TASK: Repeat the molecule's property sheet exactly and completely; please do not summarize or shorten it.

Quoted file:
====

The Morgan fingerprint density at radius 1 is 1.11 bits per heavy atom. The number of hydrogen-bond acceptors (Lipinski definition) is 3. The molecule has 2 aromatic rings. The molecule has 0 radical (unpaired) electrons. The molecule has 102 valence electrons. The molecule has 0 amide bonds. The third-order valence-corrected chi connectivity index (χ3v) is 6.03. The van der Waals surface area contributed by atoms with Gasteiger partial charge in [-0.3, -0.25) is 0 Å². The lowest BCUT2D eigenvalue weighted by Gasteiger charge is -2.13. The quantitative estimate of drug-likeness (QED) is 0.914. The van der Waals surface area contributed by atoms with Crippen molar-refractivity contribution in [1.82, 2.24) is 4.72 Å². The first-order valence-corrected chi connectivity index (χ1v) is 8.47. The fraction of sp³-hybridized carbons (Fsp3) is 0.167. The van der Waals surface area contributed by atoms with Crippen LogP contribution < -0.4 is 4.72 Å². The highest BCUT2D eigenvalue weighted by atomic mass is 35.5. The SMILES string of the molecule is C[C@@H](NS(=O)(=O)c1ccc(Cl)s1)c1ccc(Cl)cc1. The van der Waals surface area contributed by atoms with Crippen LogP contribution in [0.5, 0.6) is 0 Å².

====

The Morgan fingerprint density at radius 1 is 1.11 bits per heavy atom. The number of hydrogen-bond acceptors (Lipinski definition) is 3. The molecule has 2 aromatic rings. The molecule has 0 radical (unpaired) electrons. The molecule has 102 valence electrons. The molecule has 0 amide bonds. The third-order valence-corrected chi connectivity index (χ3v) is 6.03. The van der Waals surface area contributed by atoms with Gasteiger partial charge in [-0.3, -0.25) is 0 Å². The lowest BCUT2D eigenvalue weighted by Gasteiger charge is -2.13. The quantitative estimate of drug-likeness (QED) is 0.914. The van der Waals surface area contributed by atoms with Crippen molar-refractivity contribution in [1.82, 2.24) is 4.72 Å². The first-order valence-corrected chi connectivity index (χ1v) is 8.47. The fraction of sp³-hybridized carbons (Fsp3) is 0.167. The van der Waals surface area contributed by atoms with Crippen LogP contribution < -0.4 is 4.72 Å². The highest BCUT2D eigenvalue weighted by atomic mass is 35.5. The SMILES string of the molecule is C[C@@H](NS(=O)(=O)c1ccc(Cl)s1)c1ccc(Cl)cc1. The van der Waals surface area contributed by atoms with Crippen LogP contribution in [0.5, 0.6) is 0 Å².